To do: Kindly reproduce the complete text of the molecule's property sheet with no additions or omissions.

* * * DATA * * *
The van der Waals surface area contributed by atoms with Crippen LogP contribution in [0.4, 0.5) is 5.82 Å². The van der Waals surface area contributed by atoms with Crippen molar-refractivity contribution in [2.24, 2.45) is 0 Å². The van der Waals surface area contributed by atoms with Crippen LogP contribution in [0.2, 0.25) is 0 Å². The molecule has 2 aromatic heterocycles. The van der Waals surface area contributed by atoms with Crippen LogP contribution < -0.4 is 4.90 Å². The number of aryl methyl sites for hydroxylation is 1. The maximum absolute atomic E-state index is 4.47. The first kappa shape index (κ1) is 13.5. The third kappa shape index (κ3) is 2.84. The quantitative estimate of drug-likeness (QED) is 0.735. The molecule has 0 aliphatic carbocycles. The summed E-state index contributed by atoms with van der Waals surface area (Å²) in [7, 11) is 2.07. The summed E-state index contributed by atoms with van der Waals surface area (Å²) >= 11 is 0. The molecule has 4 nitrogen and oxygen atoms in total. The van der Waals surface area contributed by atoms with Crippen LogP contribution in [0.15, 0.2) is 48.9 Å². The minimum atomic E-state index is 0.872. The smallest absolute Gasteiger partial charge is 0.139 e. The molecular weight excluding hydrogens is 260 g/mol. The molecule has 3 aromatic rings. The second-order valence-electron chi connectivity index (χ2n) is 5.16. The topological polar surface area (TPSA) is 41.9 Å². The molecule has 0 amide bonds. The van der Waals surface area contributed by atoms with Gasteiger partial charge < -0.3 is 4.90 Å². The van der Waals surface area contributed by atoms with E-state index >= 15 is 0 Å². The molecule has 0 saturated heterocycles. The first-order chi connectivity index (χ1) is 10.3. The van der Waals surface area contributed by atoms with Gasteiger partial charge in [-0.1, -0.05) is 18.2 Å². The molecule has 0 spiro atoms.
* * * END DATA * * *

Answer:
The van der Waals surface area contributed by atoms with Crippen LogP contribution in [0.4, 0.5) is 5.82 Å². The van der Waals surface area contributed by atoms with Crippen molar-refractivity contribution in [2.24, 2.45) is 0 Å². The van der Waals surface area contributed by atoms with Crippen LogP contribution in [0.2, 0.25) is 0 Å². The molecule has 2 aromatic heterocycles. The van der Waals surface area contributed by atoms with Crippen LogP contribution < -0.4 is 4.90 Å². The number of aryl methyl sites for hydroxylation is 1. The maximum absolute atomic E-state index is 4.47. The first kappa shape index (κ1) is 13.5. The third kappa shape index (κ3) is 2.84. The quantitative estimate of drug-likeness (QED) is 0.735. The molecule has 0 aliphatic carbocycles. The summed E-state index contributed by atoms with van der Waals surface area (Å²) in [7, 11) is 2.07. The summed E-state index contributed by atoms with van der Waals surface area (Å²) >= 11 is 0. The molecule has 4 nitrogen and oxygen atoms in total. The van der Waals surface area contributed by atoms with Crippen LogP contribution in [0.15, 0.2) is 48.9 Å². The minimum atomic E-state index is 0.872. The smallest absolute Gasteiger partial charge is 0.139 e. The molecular weight excluding hydrogens is 260 g/mol. The molecule has 3 aromatic rings. The second-order valence-electron chi connectivity index (χ2n) is 5.16. The topological polar surface area (TPSA) is 41.9 Å². The molecule has 0 amide bonds. The van der Waals surface area contributed by atoms with Gasteiger partial charge < -0.3 is 4.90 Å². The van der Waals surface area contributed by atoms with E-state index >= 15 is 0 Å². The molecule has 0 saturated heterocycles. The first-order chi connectivity index (χ1) is 10.3. The van der Waals surface area contributed by atoms with Gasteiger partial charge in [-0.1, -0.05) is 18.2 Å². The molecule has 0 spiro atoms.